H2: The level of analysts’ earnings forecast accuracy is positively (negatively) associated with tax avoidance when the level of tax avoidance is abnormally higher (lower) than the industry average tax avoidance.

Research Design and Variable Measurement

Measurement of Abnormal Tax Avoidance

To examine whether analysts’ forecast accuracy influences manager’s tax planning, we use abnormal tax avoidance as a proxy for tax aggressiveness (Baik, Choi, Jung, & Morton, WP; Balarkishnan, Blouin, & Guay, WP). Although there is no universal definition of tax avoidance, we define tax aggressiveness (tax avoidance) as any abnormal actions that firms do so to reduce their tax liability (Slemrod, 2004).

The procedure to calculate tax avoidance consists of two steps. First, we calculate generally accepted effective tax rate (GAAP ETR) for each firm in our sample for each year. The GAAP ETR is the ratio of the firm’s total income tax expense scaled by pre-tax income. Following to Dyreng, Hanlon, & Maydew (2008), we aggregate GAAP ETR over five years to smooth out year-to-year fluctuations and we truncate this measure to range between 0 and 1.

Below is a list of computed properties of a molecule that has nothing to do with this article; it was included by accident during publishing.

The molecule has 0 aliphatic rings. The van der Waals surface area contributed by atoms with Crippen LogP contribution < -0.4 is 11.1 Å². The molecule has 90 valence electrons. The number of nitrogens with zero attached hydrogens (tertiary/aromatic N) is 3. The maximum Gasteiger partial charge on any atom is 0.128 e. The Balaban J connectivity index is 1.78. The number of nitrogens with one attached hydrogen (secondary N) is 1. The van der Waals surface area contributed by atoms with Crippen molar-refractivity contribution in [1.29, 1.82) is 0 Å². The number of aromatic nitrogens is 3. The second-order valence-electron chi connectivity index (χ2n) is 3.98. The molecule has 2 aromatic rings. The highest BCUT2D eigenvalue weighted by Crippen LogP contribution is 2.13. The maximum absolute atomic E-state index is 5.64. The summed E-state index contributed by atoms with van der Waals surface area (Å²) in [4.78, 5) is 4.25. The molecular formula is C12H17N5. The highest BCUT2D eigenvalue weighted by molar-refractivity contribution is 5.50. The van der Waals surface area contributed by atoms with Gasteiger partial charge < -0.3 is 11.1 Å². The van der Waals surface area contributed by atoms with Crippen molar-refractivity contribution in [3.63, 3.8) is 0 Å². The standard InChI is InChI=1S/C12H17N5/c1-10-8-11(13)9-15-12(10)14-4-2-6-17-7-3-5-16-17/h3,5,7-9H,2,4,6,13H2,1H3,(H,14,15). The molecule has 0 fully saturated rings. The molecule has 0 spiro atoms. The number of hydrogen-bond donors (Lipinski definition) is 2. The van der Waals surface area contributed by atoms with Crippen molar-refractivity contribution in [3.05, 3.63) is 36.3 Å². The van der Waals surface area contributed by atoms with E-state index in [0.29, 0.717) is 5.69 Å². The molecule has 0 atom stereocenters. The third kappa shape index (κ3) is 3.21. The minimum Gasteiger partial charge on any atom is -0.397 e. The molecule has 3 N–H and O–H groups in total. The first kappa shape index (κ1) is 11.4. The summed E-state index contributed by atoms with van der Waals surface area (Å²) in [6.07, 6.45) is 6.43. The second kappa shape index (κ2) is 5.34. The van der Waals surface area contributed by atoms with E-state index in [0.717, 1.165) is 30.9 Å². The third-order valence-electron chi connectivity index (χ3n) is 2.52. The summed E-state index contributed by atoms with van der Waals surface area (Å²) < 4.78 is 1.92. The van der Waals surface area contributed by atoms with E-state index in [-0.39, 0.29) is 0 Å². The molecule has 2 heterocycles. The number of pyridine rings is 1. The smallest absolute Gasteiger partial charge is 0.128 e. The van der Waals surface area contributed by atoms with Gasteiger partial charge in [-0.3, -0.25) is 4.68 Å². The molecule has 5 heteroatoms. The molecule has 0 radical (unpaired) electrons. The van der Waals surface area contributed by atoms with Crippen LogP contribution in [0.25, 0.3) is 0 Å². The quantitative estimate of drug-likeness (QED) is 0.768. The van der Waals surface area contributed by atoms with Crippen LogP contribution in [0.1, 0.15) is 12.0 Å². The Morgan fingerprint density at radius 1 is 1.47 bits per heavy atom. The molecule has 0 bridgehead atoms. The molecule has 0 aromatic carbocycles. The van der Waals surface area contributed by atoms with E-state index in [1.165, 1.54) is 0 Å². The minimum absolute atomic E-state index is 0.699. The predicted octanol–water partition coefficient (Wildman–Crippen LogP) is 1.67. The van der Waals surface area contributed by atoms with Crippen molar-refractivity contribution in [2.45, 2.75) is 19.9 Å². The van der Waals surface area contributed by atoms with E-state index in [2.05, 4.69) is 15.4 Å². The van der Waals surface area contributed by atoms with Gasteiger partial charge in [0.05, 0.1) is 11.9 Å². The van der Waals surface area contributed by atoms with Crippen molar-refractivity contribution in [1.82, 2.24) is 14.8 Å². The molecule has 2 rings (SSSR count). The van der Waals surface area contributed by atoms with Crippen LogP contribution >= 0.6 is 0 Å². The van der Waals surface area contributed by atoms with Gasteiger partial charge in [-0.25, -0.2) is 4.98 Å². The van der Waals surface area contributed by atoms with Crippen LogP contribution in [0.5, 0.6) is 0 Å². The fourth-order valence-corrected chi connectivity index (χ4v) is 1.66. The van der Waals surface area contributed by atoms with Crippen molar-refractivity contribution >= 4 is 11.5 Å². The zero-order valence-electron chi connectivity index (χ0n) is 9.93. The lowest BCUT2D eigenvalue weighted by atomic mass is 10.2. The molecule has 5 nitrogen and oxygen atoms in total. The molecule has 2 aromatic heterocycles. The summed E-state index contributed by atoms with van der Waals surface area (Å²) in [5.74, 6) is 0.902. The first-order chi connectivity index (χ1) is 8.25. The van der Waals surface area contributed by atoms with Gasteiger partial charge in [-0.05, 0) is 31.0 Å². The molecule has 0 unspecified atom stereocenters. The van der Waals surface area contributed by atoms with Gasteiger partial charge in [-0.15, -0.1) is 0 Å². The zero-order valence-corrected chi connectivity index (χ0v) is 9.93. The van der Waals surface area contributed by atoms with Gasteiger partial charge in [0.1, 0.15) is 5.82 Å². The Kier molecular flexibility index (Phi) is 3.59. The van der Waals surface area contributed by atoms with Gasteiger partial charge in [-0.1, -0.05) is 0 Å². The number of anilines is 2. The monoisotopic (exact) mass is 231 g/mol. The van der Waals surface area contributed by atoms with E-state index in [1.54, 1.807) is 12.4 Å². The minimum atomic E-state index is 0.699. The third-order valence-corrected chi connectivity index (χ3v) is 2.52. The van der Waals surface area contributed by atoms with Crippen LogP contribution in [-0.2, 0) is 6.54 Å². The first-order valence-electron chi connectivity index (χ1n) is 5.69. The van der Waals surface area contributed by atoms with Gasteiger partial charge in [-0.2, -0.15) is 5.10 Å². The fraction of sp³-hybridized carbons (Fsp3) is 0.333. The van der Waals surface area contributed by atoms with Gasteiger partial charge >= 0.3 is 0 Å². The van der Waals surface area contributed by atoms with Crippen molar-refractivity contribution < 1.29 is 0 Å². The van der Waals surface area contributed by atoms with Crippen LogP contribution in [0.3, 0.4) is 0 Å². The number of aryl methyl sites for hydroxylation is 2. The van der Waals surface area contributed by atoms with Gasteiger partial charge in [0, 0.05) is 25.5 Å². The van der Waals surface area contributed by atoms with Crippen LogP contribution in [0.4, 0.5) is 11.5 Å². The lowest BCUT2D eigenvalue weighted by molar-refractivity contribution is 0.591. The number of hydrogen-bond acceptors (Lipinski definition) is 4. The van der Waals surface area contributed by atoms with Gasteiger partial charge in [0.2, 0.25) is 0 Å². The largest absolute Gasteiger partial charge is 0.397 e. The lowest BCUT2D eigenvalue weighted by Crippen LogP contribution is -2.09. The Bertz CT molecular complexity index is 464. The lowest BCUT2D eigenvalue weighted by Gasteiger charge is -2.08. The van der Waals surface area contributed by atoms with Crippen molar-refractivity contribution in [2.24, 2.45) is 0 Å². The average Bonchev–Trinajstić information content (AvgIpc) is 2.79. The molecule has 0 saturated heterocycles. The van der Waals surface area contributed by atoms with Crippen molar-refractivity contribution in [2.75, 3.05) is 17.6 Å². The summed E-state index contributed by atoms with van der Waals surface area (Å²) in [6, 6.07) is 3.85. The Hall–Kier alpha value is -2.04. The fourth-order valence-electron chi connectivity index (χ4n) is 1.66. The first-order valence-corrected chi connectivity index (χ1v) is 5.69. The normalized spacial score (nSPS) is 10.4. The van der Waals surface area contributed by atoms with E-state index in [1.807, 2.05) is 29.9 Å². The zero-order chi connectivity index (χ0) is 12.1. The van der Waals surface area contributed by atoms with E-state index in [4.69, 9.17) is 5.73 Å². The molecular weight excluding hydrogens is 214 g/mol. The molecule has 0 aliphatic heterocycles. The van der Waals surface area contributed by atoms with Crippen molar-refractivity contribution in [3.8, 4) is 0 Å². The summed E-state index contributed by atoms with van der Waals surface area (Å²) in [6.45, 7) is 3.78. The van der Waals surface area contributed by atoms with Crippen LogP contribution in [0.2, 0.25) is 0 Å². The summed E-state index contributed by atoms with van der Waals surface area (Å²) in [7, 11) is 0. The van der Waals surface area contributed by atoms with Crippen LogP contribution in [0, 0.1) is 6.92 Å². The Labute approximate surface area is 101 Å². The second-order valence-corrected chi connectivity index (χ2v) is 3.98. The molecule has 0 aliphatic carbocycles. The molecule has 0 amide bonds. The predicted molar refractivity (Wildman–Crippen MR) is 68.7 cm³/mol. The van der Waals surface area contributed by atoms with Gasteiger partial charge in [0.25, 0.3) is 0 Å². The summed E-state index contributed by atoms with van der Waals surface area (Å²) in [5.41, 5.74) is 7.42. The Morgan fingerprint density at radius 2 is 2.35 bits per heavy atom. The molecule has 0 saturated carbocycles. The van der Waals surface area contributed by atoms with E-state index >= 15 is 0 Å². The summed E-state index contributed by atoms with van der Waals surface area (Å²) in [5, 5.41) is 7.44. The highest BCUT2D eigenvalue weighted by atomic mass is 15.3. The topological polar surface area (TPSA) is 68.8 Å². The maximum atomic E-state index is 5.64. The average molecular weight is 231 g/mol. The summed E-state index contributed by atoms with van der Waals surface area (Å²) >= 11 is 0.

image (4)

GAAP ETR: Generally accepted accounting principles effective tax rate.

TAX EXPENSE: Total income tax expense

TAX INCOME: Pre-tax income.

Following Armstrong et al. (2015), we isolate abnormal part of the GAAP ETR which captures cross-sectional variation in firm’s total tax planning compared to their peer firms in the same industry and same year. We compute the absolute value of abnormal GAAP ETR as the difference between five-year average GAAP ETR of the firms and that of industry peers as following Equation (5). This proxy captures the variation of the firms’ tax avoidance relative to tax aggressiveness of the benchmark firms within the same industry in the same year.

Abnormal GAAP ETRijt = abs (GAAP ETRit – Industry Average GAAP ETRjt) (5)